Nasal positive pressure with the SuperNO2VA™ device decreases sedation-related hypoxemia during pre-bariatric surgery EGD

Francesca Dimou, Samantha Huynh, Gregory Dakin, Alfons Pomp, Zachary Turnbull, Jon D. Samuels, Cheguevara Afaneh

Research output: Contribution to journalArticlepeer-review

6 Scopus citations


Introduction: Pre-operative esophagogastroduodenoscopy (EGD) is becoming routine practice in patients undergoing bariatric surgery. Many patients with morbid obesity have obstructive sleep apnea (OSA), which can worsen hypoxia during an EGD. In this study, we report our outcomes using the SuperNO2VA™ device, a sealed nasal positive airway pressure mask designed to deliver high-fraction inhaled oxygen and titratable positive pressure compared to conventional nasal cannula. Methods: Between June 2016 and August 2017, we conducted a prospective observational study that included 56 consecutive patients who presented for EGD prior to bariatric surgery. Airway management was done using either the SuperNO2VA™ (N = 26) device or conventional nasal cannula (N = 30). Patient demographics, procedure details, and outcomes were compared between the two groups. Results: The SuperNO2VA™ group had a lower median age compared to the control group (38.5 vs. 48.5 years, p = 0.04). These patients had a higher body mass index (BMI) (47.4 vs. 40.5, IQR, p < 0.0001), higher ASA class (p = 0.03), and were more likely to have OSA (53.9% vs. 26.7%, p = 0.04). Desaturation events were significantly lower in the SuperNO2VA™ group (11.5% vs. 46.7%, p = 0.004) and the median lowest oxygen saturation was higher in the SuperNO2VA™ group (100% vs. 90.5%, p < 0.0001). Discussion: This is the first study to report on the use of the SuperNO2VA™ device in bariatric patients undergoing pre-operative screening EGD. The use of the SuperNO2VA™ device offers a clinical advantage compared to the current standard of care. Our data demonstrate that patients with higher BMI, higher ASA classification, and OSA were more likely to have the SuperNO2VA™ device used; yet, paradoxically, these patients were less likely to have issues with desaturation events. Use of this device can optimize care in this challenging patient population by minimizing the risks of hypoventilation.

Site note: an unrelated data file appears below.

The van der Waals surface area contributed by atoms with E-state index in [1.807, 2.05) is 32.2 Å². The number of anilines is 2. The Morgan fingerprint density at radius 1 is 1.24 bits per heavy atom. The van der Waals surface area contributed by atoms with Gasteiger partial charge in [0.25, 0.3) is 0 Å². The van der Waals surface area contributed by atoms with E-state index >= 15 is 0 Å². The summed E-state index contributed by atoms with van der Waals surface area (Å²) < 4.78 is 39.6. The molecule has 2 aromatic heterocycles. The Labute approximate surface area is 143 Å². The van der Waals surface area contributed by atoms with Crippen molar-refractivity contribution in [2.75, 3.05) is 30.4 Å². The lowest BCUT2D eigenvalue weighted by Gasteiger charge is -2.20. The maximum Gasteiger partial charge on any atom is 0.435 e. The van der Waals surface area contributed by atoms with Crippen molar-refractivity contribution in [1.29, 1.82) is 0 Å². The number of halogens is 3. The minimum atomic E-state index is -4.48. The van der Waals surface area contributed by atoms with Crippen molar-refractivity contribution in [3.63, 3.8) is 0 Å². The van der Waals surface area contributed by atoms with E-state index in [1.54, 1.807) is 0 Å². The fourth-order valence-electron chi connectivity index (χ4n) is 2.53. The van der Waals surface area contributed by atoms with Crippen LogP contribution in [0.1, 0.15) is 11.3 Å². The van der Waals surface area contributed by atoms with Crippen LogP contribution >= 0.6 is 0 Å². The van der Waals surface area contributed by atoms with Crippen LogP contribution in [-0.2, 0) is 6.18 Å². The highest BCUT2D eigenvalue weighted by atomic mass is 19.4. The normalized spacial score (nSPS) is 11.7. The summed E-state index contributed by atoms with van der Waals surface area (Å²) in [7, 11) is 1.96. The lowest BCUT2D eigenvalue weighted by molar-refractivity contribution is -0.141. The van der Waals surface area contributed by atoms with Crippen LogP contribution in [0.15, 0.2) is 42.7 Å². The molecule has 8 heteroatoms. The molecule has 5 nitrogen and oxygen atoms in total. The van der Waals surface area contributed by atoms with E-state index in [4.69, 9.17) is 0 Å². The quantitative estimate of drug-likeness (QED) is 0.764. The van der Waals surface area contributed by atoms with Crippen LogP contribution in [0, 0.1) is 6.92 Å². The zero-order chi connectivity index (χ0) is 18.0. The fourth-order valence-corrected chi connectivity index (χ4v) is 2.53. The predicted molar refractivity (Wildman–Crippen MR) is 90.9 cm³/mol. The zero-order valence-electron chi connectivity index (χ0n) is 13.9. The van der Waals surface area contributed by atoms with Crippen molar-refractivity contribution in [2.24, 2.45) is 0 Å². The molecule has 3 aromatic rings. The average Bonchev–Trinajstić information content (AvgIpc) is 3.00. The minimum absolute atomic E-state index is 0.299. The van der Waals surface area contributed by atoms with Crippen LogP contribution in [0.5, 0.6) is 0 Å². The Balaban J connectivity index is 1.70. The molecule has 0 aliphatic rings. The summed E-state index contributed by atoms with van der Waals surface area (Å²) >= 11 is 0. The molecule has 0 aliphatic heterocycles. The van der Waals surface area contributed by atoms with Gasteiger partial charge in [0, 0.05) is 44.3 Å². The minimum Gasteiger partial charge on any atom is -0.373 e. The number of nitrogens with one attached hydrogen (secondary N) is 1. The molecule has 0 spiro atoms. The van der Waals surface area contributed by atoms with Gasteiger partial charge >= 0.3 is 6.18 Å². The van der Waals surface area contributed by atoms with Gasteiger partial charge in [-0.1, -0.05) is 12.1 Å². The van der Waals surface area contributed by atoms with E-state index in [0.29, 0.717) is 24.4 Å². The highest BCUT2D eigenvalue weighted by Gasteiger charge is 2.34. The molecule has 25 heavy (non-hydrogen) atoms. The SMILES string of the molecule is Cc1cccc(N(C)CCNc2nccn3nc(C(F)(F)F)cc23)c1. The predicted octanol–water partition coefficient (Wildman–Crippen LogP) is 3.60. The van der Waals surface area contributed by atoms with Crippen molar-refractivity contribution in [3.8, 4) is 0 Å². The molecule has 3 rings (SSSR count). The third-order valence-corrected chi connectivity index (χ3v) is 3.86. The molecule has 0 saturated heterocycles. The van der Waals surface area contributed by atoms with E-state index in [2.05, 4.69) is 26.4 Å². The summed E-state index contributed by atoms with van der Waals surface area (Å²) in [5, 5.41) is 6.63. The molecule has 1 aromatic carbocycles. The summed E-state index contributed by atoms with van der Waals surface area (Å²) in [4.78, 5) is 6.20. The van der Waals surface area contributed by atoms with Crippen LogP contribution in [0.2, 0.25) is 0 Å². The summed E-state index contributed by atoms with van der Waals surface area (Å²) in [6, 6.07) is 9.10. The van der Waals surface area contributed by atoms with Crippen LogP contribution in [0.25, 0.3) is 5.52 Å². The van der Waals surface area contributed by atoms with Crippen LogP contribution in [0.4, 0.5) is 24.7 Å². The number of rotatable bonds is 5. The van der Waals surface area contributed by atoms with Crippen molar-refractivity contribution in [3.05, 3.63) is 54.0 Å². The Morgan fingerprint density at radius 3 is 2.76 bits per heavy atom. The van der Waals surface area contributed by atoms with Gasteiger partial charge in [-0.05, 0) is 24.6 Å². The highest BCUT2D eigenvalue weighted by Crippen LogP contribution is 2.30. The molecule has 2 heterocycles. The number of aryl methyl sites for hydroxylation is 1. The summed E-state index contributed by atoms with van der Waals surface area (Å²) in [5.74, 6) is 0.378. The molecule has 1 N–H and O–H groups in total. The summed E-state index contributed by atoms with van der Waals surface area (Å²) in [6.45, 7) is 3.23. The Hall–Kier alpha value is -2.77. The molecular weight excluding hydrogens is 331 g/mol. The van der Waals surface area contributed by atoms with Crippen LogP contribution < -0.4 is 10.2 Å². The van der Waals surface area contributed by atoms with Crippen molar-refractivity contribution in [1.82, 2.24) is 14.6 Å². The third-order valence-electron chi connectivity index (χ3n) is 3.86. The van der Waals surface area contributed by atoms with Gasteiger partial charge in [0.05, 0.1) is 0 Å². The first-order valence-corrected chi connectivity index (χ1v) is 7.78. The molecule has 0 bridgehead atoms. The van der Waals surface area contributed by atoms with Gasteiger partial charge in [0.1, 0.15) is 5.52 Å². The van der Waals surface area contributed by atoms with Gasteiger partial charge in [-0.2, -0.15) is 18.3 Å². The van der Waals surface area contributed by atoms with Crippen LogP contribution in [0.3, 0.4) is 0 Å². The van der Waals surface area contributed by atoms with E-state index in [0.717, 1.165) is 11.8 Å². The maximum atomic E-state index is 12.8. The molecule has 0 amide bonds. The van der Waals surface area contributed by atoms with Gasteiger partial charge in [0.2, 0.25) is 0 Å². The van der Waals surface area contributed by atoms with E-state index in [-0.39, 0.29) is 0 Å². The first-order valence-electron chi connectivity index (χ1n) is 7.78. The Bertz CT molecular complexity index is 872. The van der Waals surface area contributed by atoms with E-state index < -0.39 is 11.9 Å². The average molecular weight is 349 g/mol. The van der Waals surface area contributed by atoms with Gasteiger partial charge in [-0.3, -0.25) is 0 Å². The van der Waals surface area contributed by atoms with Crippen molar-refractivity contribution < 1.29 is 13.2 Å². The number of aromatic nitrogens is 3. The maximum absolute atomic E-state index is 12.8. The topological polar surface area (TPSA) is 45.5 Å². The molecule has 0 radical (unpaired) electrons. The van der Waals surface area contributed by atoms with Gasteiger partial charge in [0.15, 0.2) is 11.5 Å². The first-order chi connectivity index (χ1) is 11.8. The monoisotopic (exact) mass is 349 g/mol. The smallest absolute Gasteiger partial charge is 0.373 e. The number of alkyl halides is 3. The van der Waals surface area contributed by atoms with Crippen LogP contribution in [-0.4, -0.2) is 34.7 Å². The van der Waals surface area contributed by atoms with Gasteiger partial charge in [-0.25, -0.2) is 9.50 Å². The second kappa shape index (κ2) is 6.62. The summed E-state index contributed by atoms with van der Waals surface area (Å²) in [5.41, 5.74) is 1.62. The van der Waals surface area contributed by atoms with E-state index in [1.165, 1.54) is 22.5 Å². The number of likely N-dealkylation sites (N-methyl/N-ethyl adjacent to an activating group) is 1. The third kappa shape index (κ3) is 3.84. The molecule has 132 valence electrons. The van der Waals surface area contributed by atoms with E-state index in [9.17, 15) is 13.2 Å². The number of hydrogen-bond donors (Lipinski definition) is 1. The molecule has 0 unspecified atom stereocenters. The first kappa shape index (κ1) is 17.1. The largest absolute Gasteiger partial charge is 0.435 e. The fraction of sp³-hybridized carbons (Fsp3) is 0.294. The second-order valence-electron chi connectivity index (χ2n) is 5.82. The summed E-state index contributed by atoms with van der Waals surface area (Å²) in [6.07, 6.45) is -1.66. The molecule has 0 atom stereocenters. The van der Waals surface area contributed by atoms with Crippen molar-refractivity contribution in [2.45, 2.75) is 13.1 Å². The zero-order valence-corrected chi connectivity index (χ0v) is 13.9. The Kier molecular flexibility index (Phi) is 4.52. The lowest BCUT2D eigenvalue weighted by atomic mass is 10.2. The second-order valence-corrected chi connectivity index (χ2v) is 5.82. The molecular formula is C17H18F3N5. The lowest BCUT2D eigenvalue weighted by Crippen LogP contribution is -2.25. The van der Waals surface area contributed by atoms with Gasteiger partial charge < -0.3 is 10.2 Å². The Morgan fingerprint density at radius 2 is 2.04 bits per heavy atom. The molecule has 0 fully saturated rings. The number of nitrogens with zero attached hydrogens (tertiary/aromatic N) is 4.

Original languageEnglish
Pages (from-to)3828-3832
Number of pages5
JournalSurgical endoscopy
Issue number11
StatePublished - Nov 1 2019


  • Bariatric surgery
  • Endoscopy
  • Hypoxemia
  • Obesity
  • Obstructive sleep apnea


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